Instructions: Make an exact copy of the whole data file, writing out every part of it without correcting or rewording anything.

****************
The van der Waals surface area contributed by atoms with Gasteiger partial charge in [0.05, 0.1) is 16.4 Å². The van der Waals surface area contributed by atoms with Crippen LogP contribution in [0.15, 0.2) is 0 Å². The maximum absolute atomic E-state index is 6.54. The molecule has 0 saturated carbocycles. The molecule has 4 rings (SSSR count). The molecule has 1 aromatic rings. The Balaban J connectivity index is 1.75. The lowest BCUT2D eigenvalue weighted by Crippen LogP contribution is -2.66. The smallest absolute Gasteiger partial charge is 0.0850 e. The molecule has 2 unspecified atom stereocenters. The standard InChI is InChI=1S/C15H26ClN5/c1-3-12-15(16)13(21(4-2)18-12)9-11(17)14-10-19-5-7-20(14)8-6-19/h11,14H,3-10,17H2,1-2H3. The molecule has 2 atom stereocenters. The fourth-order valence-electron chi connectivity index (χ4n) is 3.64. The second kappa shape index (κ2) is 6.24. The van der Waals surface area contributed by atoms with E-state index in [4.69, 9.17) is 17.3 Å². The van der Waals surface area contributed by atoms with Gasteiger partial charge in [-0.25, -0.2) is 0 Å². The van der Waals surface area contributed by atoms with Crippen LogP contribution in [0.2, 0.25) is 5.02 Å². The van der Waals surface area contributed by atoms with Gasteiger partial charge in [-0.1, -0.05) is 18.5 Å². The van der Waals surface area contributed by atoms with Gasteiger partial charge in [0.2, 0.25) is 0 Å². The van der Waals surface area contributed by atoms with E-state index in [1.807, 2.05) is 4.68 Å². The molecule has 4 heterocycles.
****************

The van der Waals surface area contributed by atoms with Gasteiger partial charge in [0.05, 0.1) is 16.4 Å². The van der Waals surface area contributed by atoms with Crippen LogP contribution in [0.15, 0.2) is 0 Å². The maximum absolute atomic E-state index is 6.54. The molecule has 0 saturated carbocycles. The molecule has 4 rings (SSSR count). The molecule has 1 aromatic rings. The Balaban J connectivity index is 1.75. The lowest BCUT2D eigenvalue weighted by Crippen LogP contribution is -2.66. The smallest absolute Gasteiger partial charge is 0.0850 e. The molecule has 2 unspecified atom stereocenters. The standard InChI is InChI=1S/C15H26ClN5/c1-3-12-15(16)13(21(4-2)18-12)9-11(17)14-10-19-5-7-20(14)8-6-19/h11,14H,3-10,17H2,1-2H3. The molecule has 2 atom stereocenters. The fourth-order valence-electron chi connectivity index (χ4n) is 3.64. The second kappa shape index (κ2) is 6.24. The van der Waals surface area contributed by atoms with E-state index in [4.69, 9.17) is 17.3 Å². The van der Waals surface area contributed by atoms with Gasteiger partial charge in [-0.25, -0.2) is 0 Å². The van der Waals surface area contributed by atoms with Crippen LogP contribution in [0.2, 0.25) is 5.02 Å². The van der Waals surface area contributed by atoms with Gasteiger partial charge in [-0.1, -0.05) is 18.5 Å². The van der Waals surface area contributed by atoms with Gasteiger partial charge in [0.2, 0.25) is 0 Å². The van der Waals surface area contributed by atoms with E-state index in [1.807, 2.05) is 4.68 Å². The molecule has 4 heterocycles.